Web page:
Songs are definitely an entertaining tool that many students prefer especially if they have an appreciation for music in Spanish. The repetition of the words really strengthens the pronunciation and the catchy lyrics help the letters stay in the head. The songs also allow you to learn new words to add to the vocabulary and to record in the mind the sound of certain consonants that would otherwise be tedious to learn by heart. For example, a certain student commented that before listening to “De Musica Ligera” by Soda Stereo, did not know that the word “ligera” has a strong g sound. Try to use songs according to the tastes of your students and encourage them to create a playlist of songs in Spanish.

Speakable from support

Take advantage of the various modalities that Speakable offers to help your students review the vocabulary and pronunciation of their favorite songs. You can create specific lessons to review the lyrics of a certain song. The lyrics of a song take on more meaning and emotion when the meaning is known and it is sung in the same way as the singer pronounces it, so use this valuable tool to your advantage to carry out music and learning sessions.


This activity is usually useful for beginning levels in which the pronunciation of common Spanish syllables is completely unknown. Take into account that letters like “g”, “j” or “ll”sound different in English. Identify which syllables are most difficult to remember during class and create two dices with the following consonants and syllables on each side.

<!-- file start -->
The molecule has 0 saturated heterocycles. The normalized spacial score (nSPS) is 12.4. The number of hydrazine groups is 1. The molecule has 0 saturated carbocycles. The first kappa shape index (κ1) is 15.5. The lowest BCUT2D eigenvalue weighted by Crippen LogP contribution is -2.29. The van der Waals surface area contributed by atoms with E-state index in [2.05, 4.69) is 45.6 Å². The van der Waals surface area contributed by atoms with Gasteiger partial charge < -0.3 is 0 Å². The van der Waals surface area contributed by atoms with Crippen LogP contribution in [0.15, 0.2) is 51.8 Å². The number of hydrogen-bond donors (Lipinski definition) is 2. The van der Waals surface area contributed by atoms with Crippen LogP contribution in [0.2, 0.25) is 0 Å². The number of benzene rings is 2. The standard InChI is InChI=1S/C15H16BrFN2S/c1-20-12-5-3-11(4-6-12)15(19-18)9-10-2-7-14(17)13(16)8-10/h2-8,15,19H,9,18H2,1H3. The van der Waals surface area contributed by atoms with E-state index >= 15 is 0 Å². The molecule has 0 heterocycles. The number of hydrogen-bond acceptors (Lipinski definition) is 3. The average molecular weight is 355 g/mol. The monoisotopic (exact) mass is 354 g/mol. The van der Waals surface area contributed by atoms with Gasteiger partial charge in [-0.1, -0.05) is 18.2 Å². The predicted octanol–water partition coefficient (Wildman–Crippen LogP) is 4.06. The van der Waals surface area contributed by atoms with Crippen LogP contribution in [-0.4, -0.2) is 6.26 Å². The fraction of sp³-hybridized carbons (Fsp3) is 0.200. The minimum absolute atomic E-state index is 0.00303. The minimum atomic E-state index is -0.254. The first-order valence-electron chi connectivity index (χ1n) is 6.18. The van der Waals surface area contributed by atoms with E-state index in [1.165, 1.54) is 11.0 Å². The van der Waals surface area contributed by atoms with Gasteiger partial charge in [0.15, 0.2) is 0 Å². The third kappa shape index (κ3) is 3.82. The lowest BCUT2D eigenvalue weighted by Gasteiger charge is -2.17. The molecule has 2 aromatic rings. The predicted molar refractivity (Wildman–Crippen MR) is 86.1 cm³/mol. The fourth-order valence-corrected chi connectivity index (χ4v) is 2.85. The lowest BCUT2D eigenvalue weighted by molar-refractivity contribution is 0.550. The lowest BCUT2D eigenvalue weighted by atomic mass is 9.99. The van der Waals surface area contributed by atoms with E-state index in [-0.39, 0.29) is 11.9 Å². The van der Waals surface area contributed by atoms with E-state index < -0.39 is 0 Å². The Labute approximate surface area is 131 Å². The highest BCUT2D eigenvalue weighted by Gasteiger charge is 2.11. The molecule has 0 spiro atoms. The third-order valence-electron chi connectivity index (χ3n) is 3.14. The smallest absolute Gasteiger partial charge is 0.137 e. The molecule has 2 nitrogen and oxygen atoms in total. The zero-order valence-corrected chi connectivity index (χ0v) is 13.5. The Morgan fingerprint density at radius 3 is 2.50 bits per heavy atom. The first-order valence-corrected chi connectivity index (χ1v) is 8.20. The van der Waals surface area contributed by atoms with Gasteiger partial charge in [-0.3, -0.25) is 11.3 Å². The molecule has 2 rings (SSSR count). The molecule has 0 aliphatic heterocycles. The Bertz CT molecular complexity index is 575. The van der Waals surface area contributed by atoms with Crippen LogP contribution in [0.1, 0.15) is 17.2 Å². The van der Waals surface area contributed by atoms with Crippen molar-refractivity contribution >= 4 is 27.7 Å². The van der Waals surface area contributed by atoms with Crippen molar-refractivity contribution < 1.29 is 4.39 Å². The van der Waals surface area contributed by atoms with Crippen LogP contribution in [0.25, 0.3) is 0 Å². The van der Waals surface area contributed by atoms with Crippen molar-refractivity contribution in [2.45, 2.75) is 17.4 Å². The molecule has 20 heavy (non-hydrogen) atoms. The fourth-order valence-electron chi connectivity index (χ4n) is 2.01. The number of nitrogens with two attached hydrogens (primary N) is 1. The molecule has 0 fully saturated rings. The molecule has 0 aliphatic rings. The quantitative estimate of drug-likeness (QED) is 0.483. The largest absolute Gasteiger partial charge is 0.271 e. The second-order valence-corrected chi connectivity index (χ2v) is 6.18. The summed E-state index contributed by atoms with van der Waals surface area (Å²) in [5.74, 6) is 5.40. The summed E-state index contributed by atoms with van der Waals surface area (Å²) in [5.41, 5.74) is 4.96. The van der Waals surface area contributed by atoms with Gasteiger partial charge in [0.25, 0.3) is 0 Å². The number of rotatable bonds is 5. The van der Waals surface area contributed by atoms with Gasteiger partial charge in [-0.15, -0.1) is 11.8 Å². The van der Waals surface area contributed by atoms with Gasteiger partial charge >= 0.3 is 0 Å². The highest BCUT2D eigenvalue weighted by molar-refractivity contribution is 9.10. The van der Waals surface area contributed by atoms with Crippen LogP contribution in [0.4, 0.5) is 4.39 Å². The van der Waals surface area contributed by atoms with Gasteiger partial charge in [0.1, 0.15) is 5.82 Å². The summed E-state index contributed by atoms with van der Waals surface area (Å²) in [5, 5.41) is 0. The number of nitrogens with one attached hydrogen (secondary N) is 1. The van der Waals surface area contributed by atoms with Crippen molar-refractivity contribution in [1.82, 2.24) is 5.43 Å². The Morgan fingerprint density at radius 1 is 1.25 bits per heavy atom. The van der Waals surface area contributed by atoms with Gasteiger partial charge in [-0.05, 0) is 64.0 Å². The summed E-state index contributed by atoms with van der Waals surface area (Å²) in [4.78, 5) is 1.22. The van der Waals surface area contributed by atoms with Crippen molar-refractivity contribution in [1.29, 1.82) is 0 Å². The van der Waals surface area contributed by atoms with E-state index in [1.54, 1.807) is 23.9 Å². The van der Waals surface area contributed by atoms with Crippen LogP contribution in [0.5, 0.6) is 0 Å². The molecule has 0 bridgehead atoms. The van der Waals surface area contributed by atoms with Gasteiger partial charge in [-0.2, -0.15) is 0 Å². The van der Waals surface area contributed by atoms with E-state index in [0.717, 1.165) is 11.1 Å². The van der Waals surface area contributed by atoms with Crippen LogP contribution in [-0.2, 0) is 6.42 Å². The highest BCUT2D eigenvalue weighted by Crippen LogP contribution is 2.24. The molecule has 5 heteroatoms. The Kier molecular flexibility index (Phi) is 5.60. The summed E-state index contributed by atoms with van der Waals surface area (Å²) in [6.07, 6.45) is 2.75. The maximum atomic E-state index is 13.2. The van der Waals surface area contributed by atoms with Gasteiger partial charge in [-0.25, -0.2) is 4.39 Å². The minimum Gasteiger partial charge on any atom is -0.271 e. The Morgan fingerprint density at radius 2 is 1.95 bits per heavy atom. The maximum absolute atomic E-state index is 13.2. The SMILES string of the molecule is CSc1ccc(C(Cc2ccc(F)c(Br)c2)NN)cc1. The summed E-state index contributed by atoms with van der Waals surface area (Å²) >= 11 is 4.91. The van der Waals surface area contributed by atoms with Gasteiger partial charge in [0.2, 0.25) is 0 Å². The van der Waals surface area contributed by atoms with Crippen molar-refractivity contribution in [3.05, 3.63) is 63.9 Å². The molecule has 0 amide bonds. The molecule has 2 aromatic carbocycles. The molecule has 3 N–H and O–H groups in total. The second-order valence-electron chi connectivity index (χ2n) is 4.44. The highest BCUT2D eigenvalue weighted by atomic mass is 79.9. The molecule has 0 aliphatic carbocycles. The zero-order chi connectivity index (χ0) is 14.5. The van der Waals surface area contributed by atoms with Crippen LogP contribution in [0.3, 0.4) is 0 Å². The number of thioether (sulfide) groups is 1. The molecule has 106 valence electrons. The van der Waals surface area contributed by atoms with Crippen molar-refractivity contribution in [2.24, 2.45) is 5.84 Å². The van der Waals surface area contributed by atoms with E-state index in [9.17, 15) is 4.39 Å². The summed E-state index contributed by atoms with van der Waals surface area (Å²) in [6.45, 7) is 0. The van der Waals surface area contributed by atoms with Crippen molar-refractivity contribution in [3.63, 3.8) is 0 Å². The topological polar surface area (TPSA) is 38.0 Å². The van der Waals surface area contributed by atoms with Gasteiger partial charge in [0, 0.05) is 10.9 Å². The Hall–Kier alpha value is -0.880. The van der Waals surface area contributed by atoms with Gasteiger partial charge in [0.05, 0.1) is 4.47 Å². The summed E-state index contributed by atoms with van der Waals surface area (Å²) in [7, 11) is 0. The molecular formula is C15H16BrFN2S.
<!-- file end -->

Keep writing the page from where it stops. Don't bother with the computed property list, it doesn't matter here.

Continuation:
Dice #1GUG H QUJ

In each turn, the student will roll the dice and try to match the consonants with the syllable that falls. Then, the student has to say a word with that syllable. In the example above, there are syllables that do not correspond to Spanish such as GU-U or GÜ-O, it would be good if you previously taught this in the class to avoid frustrations by looking for an impossible word. Remember to personalize the dice with the consonants that are most difficult for your students to learn.

Speakable’s voice recognition

In your lessons you can include various sentences with the vowels or consonants that your students need to improve and record your voice reading the sentences with the necessary stress and rhythm. Most online translators are not 100% reliable when it comes to pronunciation and their robotic speed causes confusion. The main objective of these exercises is for Spanish learners to get used to the correct pronunciation with the recorded audio from their teacher and to know if they are pronouncing it correctly with the help of voice recognition. You will notice the step-by-step progress of your students faster than you imagine!

Use everything within reach

Sessions don’t have to be boring and reduced to simple reading-aloud practices. In this information age, we have access to many other tools and methods that you can include in your classes to sharpen listening and speaking skills. Remember that creativity and genuine interest in the needs of your students will motivate you to create activities and teaching materials whose main purpose is to encourage your students to use the language effectively in communication.

Without a doubt, our students will greatly appreciate that we, as teachers, spend time in our classes to teach them the correct pronunciation and intonation of sentences. Imagine how much your student will appreciate you teaching them to properly pronounce a word that they have said wrong for a long time! An added value that will stand out from the crowd.